Sunday, January 2, 2011

Alexa In The Field

By Pat Reid Published in Cameras
Alexa In The Field

Foerster counts the immediacy of watching dailies the same night and seeing pretty much what you get on a monitor a great advantage. "Obviously, that's a danger because you suddenly have a lot of people standing there giving input, whereas before you would just have a crummy little video tap that's never a real reference," she says. "We mostly shot with two cameras, and I had two waveform monitors above the main viewing monitor. So I was watching the image in a relatively good quality and cross-checking with the wavelength monitors on top. I was also using my light meter. There's a temptation not to use it sometimes, but that would be a big mistake because you start out with a certain light level and you need to know it. You need to know where you are and how much you're moving away from that level."

What Foerster found fascinating about ALEXA is the workflow. "The footage lands in post the same day, ready for the visual effects people to check the greenscreens and start compositing," she says. "There was a debate at the beginning about bluescreen vs. greenscreen, but I think a greenscreen environment, though it isn't pleasant to work with, was the better choice with ALEXA."


"ARRI really did their homework with ALEXA," says Canadian-based cinematographer Tim Dashwood, admittedly one of the early "trimmed down D-21" scoffers. "They obviously listened to input from camera operators, ACs and DPs. Everything about it seems familiar the first time you touch
it. On the outside, ALEXA feels like a solid workhouse that doesn't have to be treated with kid gloves. It balances on the shoulder the way you would expect any ARRI camera to.

"You don't have to be a computer genius or specially trained AC to get it up and running. This is highly appreciated, since the firmware on competing camera systems seems to be updated every few weeks. The ALEXA menu system makes sense, has a simple dial that can be operated in all weather conditions and uses film stock terminology we can all understand. The most talked about feature is the sensitivity, low noise and wide latitude of the sensor, which is absolutely mind-blowing. However, I think the most significant feature for TV and film production is the onboard ability to record directly into Apple's ProRes codec for immediate dailies and editing in Final Cut Studio—no sensitive hard drives, no time to ingest and no tethered decks."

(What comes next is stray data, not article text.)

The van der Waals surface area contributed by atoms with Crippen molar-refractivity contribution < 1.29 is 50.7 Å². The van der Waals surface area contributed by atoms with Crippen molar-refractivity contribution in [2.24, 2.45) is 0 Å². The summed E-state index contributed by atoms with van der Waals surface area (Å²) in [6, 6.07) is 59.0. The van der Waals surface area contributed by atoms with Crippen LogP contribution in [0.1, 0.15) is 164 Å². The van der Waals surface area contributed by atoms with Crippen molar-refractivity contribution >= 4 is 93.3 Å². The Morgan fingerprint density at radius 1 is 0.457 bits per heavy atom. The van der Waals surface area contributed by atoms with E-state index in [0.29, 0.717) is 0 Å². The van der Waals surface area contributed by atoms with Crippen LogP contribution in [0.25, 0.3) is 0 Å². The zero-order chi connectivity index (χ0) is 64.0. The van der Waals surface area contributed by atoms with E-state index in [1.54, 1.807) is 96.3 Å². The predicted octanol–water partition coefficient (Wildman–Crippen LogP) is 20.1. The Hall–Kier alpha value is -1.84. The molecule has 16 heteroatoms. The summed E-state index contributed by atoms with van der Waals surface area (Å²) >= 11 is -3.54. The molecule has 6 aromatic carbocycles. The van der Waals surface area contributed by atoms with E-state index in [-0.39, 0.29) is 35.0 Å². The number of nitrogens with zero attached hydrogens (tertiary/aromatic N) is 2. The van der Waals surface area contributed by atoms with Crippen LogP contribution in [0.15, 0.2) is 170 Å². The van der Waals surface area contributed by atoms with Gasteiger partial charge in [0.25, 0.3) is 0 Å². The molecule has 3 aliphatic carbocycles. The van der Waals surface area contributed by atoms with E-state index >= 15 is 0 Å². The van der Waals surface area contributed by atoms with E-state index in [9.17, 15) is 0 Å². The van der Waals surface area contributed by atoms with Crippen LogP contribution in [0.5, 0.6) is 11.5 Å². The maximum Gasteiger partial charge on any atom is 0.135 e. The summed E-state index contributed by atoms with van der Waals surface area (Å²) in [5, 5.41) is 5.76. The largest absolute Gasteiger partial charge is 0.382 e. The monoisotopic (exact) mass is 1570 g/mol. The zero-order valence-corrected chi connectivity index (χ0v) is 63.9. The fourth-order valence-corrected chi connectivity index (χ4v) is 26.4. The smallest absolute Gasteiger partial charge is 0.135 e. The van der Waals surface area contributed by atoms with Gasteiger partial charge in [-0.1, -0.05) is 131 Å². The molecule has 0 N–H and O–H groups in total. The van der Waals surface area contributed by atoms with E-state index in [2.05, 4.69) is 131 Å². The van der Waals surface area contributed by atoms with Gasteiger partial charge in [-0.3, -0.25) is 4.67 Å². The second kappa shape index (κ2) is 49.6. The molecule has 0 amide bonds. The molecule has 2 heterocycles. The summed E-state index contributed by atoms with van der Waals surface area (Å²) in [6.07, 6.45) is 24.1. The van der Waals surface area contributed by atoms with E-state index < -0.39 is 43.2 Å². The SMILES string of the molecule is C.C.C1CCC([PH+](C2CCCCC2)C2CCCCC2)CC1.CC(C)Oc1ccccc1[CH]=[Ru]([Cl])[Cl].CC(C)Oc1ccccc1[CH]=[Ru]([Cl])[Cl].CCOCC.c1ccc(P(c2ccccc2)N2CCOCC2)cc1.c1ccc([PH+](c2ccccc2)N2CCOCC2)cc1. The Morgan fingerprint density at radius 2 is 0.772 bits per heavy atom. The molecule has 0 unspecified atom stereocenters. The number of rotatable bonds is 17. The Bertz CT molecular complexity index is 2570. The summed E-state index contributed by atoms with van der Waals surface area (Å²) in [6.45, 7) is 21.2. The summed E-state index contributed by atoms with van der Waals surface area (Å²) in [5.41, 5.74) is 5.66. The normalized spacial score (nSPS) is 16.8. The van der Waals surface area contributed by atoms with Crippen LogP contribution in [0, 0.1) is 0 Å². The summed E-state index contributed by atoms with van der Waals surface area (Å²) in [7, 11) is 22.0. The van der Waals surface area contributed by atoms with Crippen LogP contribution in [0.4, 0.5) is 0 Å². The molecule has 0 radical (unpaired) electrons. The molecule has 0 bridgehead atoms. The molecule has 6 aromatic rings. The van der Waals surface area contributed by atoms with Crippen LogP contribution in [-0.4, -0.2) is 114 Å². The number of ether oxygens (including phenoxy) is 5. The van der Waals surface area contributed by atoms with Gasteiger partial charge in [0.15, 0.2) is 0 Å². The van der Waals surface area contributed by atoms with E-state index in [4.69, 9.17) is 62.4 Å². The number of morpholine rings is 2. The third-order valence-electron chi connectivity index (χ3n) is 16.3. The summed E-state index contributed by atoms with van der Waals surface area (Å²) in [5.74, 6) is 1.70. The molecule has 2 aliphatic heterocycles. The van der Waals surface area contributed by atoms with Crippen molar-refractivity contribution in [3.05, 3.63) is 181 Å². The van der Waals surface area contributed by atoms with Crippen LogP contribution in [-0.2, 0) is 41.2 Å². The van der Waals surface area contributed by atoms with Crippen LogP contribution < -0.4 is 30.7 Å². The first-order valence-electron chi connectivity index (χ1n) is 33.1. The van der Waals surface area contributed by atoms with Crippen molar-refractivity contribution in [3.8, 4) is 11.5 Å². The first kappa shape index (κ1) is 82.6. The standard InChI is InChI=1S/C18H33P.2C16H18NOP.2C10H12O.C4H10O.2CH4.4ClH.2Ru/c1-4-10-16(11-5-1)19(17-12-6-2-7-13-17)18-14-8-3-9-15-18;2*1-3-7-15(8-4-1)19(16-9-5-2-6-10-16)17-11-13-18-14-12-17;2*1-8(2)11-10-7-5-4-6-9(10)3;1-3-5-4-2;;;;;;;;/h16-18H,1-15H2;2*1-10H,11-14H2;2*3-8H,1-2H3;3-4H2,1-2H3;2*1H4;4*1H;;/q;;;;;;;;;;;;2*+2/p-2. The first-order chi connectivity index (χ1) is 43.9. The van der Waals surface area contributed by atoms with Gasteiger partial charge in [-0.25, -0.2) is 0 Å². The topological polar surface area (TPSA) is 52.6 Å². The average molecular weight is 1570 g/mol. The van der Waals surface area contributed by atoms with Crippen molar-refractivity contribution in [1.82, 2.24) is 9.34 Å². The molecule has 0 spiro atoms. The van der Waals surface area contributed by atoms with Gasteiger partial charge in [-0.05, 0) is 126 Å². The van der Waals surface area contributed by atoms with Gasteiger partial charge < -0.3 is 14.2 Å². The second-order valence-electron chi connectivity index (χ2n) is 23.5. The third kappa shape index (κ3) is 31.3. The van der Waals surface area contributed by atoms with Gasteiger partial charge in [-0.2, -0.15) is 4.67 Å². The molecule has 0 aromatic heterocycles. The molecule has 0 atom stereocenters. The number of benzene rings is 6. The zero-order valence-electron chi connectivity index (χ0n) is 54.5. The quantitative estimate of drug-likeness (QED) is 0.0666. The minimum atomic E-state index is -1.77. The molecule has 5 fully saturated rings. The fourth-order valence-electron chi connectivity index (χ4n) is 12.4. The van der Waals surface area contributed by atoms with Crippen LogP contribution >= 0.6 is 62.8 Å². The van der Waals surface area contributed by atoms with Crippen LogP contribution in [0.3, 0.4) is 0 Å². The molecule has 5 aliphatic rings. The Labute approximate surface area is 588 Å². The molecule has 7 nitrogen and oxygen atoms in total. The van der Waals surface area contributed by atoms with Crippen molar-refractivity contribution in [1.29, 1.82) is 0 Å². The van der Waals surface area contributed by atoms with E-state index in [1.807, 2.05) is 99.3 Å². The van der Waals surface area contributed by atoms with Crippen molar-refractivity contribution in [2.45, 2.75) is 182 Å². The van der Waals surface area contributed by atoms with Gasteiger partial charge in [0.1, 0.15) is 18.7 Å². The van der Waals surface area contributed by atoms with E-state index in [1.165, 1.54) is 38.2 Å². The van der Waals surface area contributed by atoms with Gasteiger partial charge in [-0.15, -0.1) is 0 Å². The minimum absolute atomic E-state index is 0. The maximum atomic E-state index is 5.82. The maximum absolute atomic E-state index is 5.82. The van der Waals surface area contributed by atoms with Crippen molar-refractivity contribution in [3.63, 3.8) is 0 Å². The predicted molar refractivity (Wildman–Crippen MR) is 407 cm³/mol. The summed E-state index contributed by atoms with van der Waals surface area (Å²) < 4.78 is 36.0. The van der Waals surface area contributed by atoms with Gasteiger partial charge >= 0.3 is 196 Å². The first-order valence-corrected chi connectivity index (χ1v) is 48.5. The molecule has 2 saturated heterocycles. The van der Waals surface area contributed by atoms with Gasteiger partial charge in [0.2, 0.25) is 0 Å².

Adds Dashwood, "The option of the ARRIRAW workflow [instead of ProRes] will give even more wiggle room to grade the image in DI. Also, the PL mount can be replaced with Panavision or SLR mounts. The HD viewfinder is very good, but I'm looking forward to working with the more advanced model with an optical viewfinder."

Dashwood was sold on the camera, and when he found out two ALEXA bodies would be available on the same day, he jumped on the idea of shooting a test for 3D capabilities, noise and latitude. "I decided to do something to keep the attention of a producer and director who would be evaluating the shots," he says. "I phoned an artist I had shot a few music videos for in the past, and she agreed to sing one of her new songs for us as we performed one long take as she walked from one set to another. We were able to go from very low-light, 1-watt bulbs on a Christmas tree to daylight outside without changing the exposure. I used an ISO of 320, T2.8 on a 18mm Zeiss Master Prime, and a 180º shutter in LogC mode. It was amazing how the sensor was able to handle the extreme latitude and allow me to key green leaves from a greenscreen on 10-bit ProRes 422 [HQ] clips."

Cinematographer Tim Dashwood shot a 3D music video with two ALEXA bodies. According to Dashwood, the ALEXA's most significant feature is the onboard ability to record directly into Apple's ProRes codec for immediate dailies and editing in Final Cut Studio.

Login to post comments
Subscribe & Save!
International residents, click here.